Code of Civil Procedure section 1021 provides the basic right to an award of attorney's fees: "Except as attorney's fees are specifically provided for by statute, the measure and mode of compensation of attorneys ... is left to the agreement, ... of the parties; ..." Corporations Code section 800 provides for a bond to be supplied by plaintiffs to cover the probable costs of defense, including fees. (Corp. Code, § 800, subd. (d).) Additionally, Civil Code section 1717 creates a reciprocal right to attorney's fees where the subject of the litigation is breach of a contract containing an attorney's fees provision. [1a] The right to attorney compensation under section 1717 is statutory as well as contractual. (T.E.D. Bearing Co. v. Walter E. Heller & Co. (1974) 38 Cal. App. 3d 59, 63- 64 [112 Cal. Rptr. 910].) Thus, we are faced with seemingly conflicting statutory authority for the award of attorney's fees and must determine whether Corporations Code section 800 exclusively applies, as urged by plaintiffs.

[2] Looking first to the principles of statutory interpretation for guidance, we observe that orthodox rules of statutory construction require "[i]n the absence of any express repeal or amendment, the new provision is presumed in accord with the legislative policy embodied in those prior statutes. Thus, they all should be construed together." (2A Sutherland, Statutory Construction (4th ed. 1984) § 51.02, p. 453, fns. omitted.) Presumably, when the Legislature enacted Civil Code section 1717 in 1968, it had in mind previous statutes relating to attorney's fees, such as Corporations Code section 800, first enacted in 1949. Similarly, when section 800 was amended in 1975 and later, it was done with cognizance of Civil Code section 1717.

[3] Under yet another rule of construction, when two statutes relate to the same subject matter, both are to be construed to give effect to every [228 Cal. App. 3d 102] provision in all of them. (2A Sutherland, supra, at p. 453.) Statutes covering the same subject are construed to be in harmony if reasonably possible. (Id., at pp. 453-454.)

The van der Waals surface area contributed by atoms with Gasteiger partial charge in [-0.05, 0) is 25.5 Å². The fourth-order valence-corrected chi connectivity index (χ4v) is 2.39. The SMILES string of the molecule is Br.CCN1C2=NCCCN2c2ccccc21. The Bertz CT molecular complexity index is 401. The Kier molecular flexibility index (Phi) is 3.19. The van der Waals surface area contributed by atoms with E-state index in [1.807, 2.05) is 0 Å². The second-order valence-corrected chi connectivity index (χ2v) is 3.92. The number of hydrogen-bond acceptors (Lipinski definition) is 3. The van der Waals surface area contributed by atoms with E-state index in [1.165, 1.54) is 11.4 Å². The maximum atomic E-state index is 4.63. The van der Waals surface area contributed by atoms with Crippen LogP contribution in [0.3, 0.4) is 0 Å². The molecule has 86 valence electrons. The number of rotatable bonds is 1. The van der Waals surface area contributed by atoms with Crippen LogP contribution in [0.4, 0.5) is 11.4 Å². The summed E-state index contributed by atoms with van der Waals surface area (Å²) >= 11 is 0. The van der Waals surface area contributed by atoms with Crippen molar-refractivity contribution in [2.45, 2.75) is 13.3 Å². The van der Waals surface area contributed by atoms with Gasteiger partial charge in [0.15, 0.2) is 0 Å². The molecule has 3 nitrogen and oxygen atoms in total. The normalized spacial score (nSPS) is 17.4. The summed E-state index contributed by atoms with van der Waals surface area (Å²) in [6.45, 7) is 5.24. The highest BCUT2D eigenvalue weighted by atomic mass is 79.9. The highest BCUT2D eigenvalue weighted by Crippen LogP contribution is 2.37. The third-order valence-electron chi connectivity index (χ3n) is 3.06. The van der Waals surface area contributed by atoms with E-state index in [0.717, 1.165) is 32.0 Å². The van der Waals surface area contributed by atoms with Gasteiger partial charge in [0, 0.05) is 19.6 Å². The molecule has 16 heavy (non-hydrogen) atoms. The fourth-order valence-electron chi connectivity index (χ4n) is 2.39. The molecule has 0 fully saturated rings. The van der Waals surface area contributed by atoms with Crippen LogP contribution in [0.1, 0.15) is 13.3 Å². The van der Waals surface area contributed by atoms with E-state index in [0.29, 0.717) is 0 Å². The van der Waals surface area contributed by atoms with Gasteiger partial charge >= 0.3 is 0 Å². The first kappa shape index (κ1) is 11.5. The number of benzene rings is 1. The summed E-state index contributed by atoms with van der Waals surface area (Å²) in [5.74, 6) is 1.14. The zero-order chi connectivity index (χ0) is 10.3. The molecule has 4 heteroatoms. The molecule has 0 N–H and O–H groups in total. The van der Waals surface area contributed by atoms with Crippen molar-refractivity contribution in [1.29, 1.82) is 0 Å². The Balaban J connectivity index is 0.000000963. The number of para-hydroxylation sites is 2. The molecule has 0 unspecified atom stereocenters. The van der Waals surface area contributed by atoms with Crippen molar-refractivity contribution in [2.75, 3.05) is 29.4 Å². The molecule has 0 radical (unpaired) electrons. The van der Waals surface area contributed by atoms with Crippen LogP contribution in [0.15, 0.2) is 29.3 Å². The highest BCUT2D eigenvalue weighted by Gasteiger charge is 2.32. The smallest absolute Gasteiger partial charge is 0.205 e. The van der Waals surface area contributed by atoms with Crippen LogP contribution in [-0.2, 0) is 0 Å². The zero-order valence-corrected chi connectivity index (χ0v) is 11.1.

Specifically, the application of Civil Code section 1717 is mandatory because it may not be waived by either party to the contract; any such waiver in a contract is void. (Civil Code, § 1717, subd. (a).) In contrast, the decision to require a bond to cover attorney compensation under Corporations Code section 800 is discretionary, as it is based on the court's determination, drawn from the evidence before it, that one is warranted: subdivision (d) conditions the granting of the motion for a bond on the determination by the court "that the moving party has established a probability in support of any of the grounds upon which the motion is based." (Corp. Code, § 800, subd. (d), italics added; 2 Marsh, Cal. Corporations Law (2d ed. 1988 Supp.) § 14.33, p. 275.) [1b] Hence, the right to a section 800 bond is not absolute; Corporations Code section 800 does not provide for the possibility, as occurred here, that the motion for bond would be denied and defendants would later win at trial. Therefore, Corporations Code section 800 cannot have exclusive jurisdiction over the rights of parties to fees in a shareholder derivative action because the security provision is discretionary and not sufficiently comprehensive. Yet we can harmonize these two statutes: Civil Code section 1717 can fill in the gap left by section 800 because section 1717 is mandatory and, as here, the underlying theory of the case is breach of contract.